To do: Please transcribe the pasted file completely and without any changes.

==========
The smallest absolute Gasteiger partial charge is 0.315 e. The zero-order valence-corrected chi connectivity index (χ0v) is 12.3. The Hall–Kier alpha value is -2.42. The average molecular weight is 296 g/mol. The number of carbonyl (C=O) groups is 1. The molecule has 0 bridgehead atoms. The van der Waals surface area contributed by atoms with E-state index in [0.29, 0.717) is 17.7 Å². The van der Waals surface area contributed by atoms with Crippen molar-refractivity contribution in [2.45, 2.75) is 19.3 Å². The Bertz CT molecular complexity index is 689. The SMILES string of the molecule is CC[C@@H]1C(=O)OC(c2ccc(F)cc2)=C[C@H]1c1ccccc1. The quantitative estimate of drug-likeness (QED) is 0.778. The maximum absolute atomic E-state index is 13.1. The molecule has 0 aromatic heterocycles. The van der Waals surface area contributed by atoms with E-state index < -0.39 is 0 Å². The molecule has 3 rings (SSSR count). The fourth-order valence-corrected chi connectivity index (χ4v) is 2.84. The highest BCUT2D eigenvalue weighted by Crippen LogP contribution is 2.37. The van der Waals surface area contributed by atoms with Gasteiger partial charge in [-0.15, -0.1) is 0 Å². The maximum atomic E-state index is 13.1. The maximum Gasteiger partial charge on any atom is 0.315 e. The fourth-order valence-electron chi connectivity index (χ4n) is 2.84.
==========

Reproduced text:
The smallest absolute Gasteiger partial charge is 0.315 e. The zero-order valence-corrected chi connectivity index (χ0v) is 12.3. The Hall–Kier alpha value is -2.42. The average molecular weight is 296 g/mol. The number of carbonyl (C=O) groups is 1. The molecule has 0 bridgehead atoms. The van der Waals surface area contributed by atoms with E-state index in [0.29, 0.717) is 17.7 Å². The van der Waals surface area contributed by atoms with Crippen molar-refractivity contribution in [2.45, 2.75) is 19.3 Å². The Bertz CT molecular complexity index is 689. The SMILES string of the molecule is CC[C@@H]1C(=O)OC(c2ccc(F)cc2)=C[C@H]1c1ccccc1. The quantitative estimate of drug-likeness (QED) is 0.778. The maximum absolute atomic E-state index is 13.1. The molecule has 0 aromatic heterocycles. The van der Waals surface area contributed by atoms with E-state index < -0.39 is 0 Å². The molecule has 3 rings (SSSR count). The fourth-order valence-corrected chi connectivity index (χ4v) is 2.84. The highest BCUT2D eigenvalue weighted by Crippen LogP contribution is 2.37. The van der Waals surface area contributed by atoms with Gasteiger partial charge in [-0.15, -0.1) is 0 Å². The maximum atomic E-state index is 13.1. The maximum Gasteiger partial charge on any atom is 0.315 e. The fourth-order valence-electron chi connectivity index (χ4n) is 2.84.